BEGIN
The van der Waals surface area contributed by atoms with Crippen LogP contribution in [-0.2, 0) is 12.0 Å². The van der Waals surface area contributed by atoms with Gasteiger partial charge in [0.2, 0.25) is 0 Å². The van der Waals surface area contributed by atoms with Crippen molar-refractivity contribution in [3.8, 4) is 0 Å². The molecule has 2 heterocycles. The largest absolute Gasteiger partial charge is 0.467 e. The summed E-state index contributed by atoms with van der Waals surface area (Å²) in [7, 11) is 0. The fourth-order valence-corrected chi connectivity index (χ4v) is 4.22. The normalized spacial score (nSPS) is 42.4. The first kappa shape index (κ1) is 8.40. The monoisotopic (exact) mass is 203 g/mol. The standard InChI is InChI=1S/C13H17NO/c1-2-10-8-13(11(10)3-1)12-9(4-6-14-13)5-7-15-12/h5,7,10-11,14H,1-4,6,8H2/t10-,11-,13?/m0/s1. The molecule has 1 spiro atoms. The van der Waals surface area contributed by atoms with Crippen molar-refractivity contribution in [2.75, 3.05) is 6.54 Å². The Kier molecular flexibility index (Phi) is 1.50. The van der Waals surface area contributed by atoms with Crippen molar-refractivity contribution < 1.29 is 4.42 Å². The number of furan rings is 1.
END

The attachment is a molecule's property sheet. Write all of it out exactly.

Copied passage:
The van der Waals surface area contributed by atoms with Crippen LogP contribution in [-0.2, 0) is 12.0 Å². The van der Waals surface area contributed by atoms with Gasteiger partial charge in [0.2, 0.25) is 0 Å². The van der Waals surface area contributed by atoms with Crippen molar-refractivity contribution in [3.8, 4) is 0 Å². The molecule has 2 heterocycles. The largest absolute Gasteiger partial charge is 0.467 e. The summed E-state index contributed by atoms with van der Waals surface area (Å²) in [7, 11) is 0. The fourth-order valence-corrected chi connectivity index (χ4v) is 4.22. The normalized spacial score (nSPS) is 42.4. The first kappa shape index (κ1) is 8.40. The monoisotopic (exact) mass is 203 g/mol. The standard InChI is InChI=1S/C13H17NO/c1-2-10-8-13(11(10)3-1)12-9(4-6-14-13)5-7-15-12/h5,7,10-11,14H,1-4,6,8H2/t10-,11-,13?/m0/s1. The molecule has 1 spiro atoms. The van der Waals surface area contributed by atoms with Crippen molar-refractivity contribution in [2.75, 3.05) is 6.54 Å². The Kier molecular flexibility index (Phi) is 1.50. The van der Waals surface area contributed by atoms with Crippen molar-refractivity contribution < 1.29 is 4.42 Å². The number of furan rings is 1.